• Predominantly children (mean age: 9 years).
  • Recognized as a cause of epilepsy.[24]
  • Favourable prognosis (survival rates up to 97%)
    • Insufficient data für anaplastic ganglioglioma.

Macroscopic

  • Circumscribed lesion.
  • Usu. contrast enhancing.
  • Solid, but intracortical cysts may be present.
  • Little mass effect.


Microscopic

Features:

  • Dysplastic neurons.
    • Out of regular architecture / abnormal location.
    • Cytomegaly
    • Clustering
    • Binucleated (very occassionally).
  • Atypical glia.
  • Eosinophilic granular bodies.
  • Calcification.
  • Prominent capillary network.
  • Lymphocytic cuffing.
  • May contain some reticulin.
  • Glial component may resemble:
    • Fibrillary astrocytoma.
    • Oligodendroglioma.
    • Pilocytic astrocytoma.

Anaplastic ganglioglioma:

  • Brisk mitotic activity
  • Necrosis

IHC

  • Neurons:
    • MAP2 +ve
    • Synaptophysin +ve
    • Neurofilament +ve
  • Glia:
    • CD34+/-ve
  • BRAF V600E +ve (approx. 25%, mainly ganglion cells).

Molecular

  • BRAF V600E-mutated(approx. 25%).
  • IDH1/2 wt.
  • No 1p/19q codeletion.
  • Usu. Chr. 7 gain.
  • CDKN2A deletions in anaplastic ganglioglioma.

DDx:

  • DNT.
  • Oligodendroglioma.
  • Trapped cortical neurons in diffuse astrocytoma.
  • Papillary glioneuronal tumor.
  • Dysembryoplastic neuroepithelial tumor.

Images

Lhermitte-Duclos disease

  • Abbreviated LDD.
  • AKA dysplastic cerebellar gangliocytoma.[25]
  • AKA dysplastic gangliocytoma of the cerebellum.

Papillary glioneuronal tumour

  • Abbreviated PGNT.
  • A benign, supratentorial tumor of childhood.
    • Biologic course corresponds to WHO grade I.
    • Before WHO 2000, considered a Ganglioglioma variant.
  • Prominent pseudopapillary architecture.
  • Neurocytes to medium-sized ganglion cells.
  • GFAP+ core, GFAP- layer
  • Rosenthal fibers, Eosinophilic Granular bodies and lymphocytic cuffing may be present.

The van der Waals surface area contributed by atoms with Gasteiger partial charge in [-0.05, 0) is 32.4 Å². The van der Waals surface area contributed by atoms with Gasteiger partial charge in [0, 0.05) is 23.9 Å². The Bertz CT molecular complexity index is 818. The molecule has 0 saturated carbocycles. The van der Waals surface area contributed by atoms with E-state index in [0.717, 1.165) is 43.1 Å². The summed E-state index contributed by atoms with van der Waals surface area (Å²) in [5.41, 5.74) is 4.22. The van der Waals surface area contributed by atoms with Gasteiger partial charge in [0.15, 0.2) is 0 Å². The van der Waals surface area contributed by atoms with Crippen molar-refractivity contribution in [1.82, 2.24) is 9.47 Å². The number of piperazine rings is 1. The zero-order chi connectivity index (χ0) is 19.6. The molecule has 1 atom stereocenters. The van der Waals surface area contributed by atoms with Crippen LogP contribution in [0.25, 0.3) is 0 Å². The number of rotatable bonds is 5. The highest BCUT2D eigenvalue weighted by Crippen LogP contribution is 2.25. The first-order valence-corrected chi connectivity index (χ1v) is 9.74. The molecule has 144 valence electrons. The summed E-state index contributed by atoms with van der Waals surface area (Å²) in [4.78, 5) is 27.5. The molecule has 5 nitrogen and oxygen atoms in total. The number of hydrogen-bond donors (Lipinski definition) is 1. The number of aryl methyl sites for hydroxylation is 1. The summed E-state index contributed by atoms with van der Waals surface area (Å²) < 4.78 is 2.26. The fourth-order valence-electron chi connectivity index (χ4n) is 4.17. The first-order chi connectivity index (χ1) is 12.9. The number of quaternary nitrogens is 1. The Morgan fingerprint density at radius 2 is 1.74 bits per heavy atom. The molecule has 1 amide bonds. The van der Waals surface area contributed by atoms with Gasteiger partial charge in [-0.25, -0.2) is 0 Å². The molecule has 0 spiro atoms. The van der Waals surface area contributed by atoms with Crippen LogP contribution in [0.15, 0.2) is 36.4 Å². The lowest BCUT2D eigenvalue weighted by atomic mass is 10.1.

Rosette-forming glioneuronal tumour of the fourth ventricle

  • Abbreviated RGNT.
  • Provisional ICD-O code: 9509/1
  • A rare benign infratentorial tumour of the midline of children and adults.
  • Biologic course corresponds to WHO grade I.
  • Glial component corresponds to pilocytic astrocytoma.
  • Neurocytic rosettes.
  • Eosinopil fibrillary cores / pseudorosettes.
  • GFAP+ in fibrillary areas, Syn+ in rosettes.
  • Neurocytic cells: MAP2+
  • MIB-1 usu. below 3%.

Pineal tumours

Embryonal tumours

Peripheral nerve sheath tumours

A classification:[26] Benign:

Malignant:

Ganglioneuroma

Not to be confused with ganglioglioma.


Meningioma

Chordoma

Hemangioblastoma

CNS lymphoma

Classification:

  • Primary CNS lymphoma.
  • Non-primary CNS lymphoma - see lymphoma article.

General - primary CNS

  • Classically periventicular distribution.
  • Usually large B cell; can be considered a type of diffuse large B cell lymphoma (DLBCL).
    • Prognosis of CNS (DLBCL) lymphomas worse than nodal (non-CNS) DLBCL.[28]

Microscopic

Features:

  • Large cell lymphoma.
    • Size = 2x diameter normal lymphocyte.
    • Nucleolus - common.
  • Perivascular clustering.

Images

www:

IHC

Can be subclassified in GCB (germinal centre B-cell-like) and non-GCB by CD10, Bcl-6, MUM1/IRF-4, and Bcl-2.[28]

Common pattern:

  • CD20 +ve - key stain.
  • CD3 -ve.
  • Ki-67 ~40%.
  • Bcl-6 +ve.
  • Bcl-1 -ve.


Ganglioneuroblastoma

General

  • Uncommon.
  • Part of the neuroblastic tumours group which includes:[29]

Microscopic

Features:

  • Ganglion-like cells with a prominent nucleolus.
  • Small undifferentiated cells with scant cytoplasm.

Images:

IHC

  • NSE +ve -- small cells.

Lesions of the sella turcica

Lesions of the sella turcica, the pituitary gland environs, is a topic for it self. The differential diagnosis for lesions in this area includes:

See also

References

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  10. Houillier C, Wang X, Kaloshi G, et al. (October 2010). "IDH1 or IDH2 mutations predict longer survival and response to temozolomide in low-grade gliomas". Neurology 75 (17): 1560–6. doi:10.1212/WNL.0b013e3181f96282. PMID 20975057.
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  16. Arnold, MA.; Stallings-Archer, K.; Marlin, E.; Grondin, R.; Olshefski, R.; Biegel, JA.; Pierson, CR.. "Cribriform neuroepithelial tumor arising in the lateral ventricle.". Pediatr Dev Pathol 16 (4): 301-7. doi:10.2350/12-12-1287-CR.1. PMID 23495723.
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External links